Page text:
NOMOR probably received its greatest support from the local academic community. It had a Hyde Park-Kenwood chapter in the University of Chicago area; many NOMOR supporters also came from regional institutions such as the University of Illinois Chicago Circle Campus and the Argonne National Laboratory. The Chicago Area Faculty for a Freeze on the Nuclear Arms Race had aims similar to NOMOR's and worked closely with it.

In spite of efforts to make NOMOR a nationally recognized organization, its constituency never broadened outside of the Chicago region, possibly because its aims overlapped with better-known groups such as the National Committee for a SANE Nuclear Policy.

NOMOR ceased operation in the summer of 1986.


4 Linear Feet (10 Boxes)


Founded in Chicago in 1976, NOMOR's aim was "to call for a moratorium on the production of nuclear weapons as a unilateral American initiative...for a first step toward stopping and reversing arms race." The founders and activists of NOMOR engaged in media campaigns, sponsored conferences, workshops, and benefits, and was involved with the "Symphony for Survival." News from NOMOR was published between 1978 and 1986. In spite of regional support, especially from the academic community, NOMOR was not able to make the transition to a nationally-recognized organization, possibly because its aims overlapped with those of other similar groups. NOMOR ceased operation in the summer of 1986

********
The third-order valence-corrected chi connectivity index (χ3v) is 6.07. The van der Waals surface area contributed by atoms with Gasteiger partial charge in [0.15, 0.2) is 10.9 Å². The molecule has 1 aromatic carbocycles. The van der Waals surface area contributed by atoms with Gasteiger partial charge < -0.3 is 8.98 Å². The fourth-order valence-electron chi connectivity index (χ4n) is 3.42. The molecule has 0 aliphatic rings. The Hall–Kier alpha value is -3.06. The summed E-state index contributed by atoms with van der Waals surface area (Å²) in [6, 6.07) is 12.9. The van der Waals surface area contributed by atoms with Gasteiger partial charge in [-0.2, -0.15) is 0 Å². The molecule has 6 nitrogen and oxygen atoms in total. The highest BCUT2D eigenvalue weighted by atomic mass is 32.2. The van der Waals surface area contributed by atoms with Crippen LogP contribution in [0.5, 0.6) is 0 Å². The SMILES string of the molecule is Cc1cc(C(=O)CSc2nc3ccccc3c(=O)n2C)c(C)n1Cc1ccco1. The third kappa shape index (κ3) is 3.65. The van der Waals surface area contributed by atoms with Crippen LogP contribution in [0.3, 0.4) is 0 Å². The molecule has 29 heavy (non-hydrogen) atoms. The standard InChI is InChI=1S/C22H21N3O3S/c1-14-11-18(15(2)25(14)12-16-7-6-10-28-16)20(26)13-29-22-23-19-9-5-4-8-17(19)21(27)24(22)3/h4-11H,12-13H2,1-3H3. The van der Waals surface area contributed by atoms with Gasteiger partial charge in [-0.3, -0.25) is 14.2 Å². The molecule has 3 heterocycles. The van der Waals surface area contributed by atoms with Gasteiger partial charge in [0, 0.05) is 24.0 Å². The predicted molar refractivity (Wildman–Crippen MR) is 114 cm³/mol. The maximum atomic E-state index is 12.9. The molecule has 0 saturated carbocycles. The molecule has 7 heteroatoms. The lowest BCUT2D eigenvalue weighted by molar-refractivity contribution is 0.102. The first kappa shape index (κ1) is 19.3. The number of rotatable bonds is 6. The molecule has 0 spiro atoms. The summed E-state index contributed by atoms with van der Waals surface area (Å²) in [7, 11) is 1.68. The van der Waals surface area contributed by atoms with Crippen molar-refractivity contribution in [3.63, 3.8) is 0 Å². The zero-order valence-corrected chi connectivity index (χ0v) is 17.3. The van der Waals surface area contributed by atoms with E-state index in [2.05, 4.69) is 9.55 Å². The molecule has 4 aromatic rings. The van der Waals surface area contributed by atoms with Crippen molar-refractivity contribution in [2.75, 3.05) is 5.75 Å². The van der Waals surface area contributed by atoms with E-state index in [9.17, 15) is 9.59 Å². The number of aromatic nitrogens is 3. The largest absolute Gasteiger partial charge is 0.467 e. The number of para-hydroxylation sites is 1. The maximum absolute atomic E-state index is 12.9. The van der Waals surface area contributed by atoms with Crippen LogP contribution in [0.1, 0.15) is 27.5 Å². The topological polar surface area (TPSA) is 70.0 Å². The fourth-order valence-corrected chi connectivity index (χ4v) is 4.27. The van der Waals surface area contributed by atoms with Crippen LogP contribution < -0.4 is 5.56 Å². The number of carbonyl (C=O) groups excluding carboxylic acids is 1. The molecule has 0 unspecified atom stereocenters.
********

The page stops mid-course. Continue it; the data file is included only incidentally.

As they were found when deposited, the NOMOR records are divided into three sections: Series A. Historical and organizational files. They are arranged by subject, then chronologically within each file. In the correspondence files there is some overlap with correspondence found in section II. Series B. Files for specific individuals, organizations, and events. They are arranged alphabetically, then chronologically within each file. They include both correspondence and reference material Series C. Reference files, arranged alphabetically by subject, contain only secondary printed materials.

Immediate Source of Acquisition

Gift of Deposited by Robert Cleland, June 1986 [acc. 86A-077]

Separated Materials

  1. Two buttons
  2. One bumper sticker

Legal Status

Copyright to the NOMOR records created by the organization has been transferred to the Swarthmore College Peace Collection. Copyright to all other materials is retained by the authors of items in these papers, or their descendants, as stipulated by United States copyright law.

Processing Information

Processed by Barbara Addison in May, 1993.

Description rules
Describing Archives: A Content Standard
Language of description
Script of description

Revision Statements

  • 2018: The file list was standardized in Summer 2017 by Min Cheng in preparation for importing into ArchivesSpace. Elisabeth Miller added the notes in Fall 2017. This finding aid was updated by Wendy E. Chmielewski, April 2020.

Find It at the Library

Most of the materials in this catalog are not digitized and can only be accessed in person. Please see our website for more information about visiting or requesting reproductions from Swarthmore College Peace Collection Library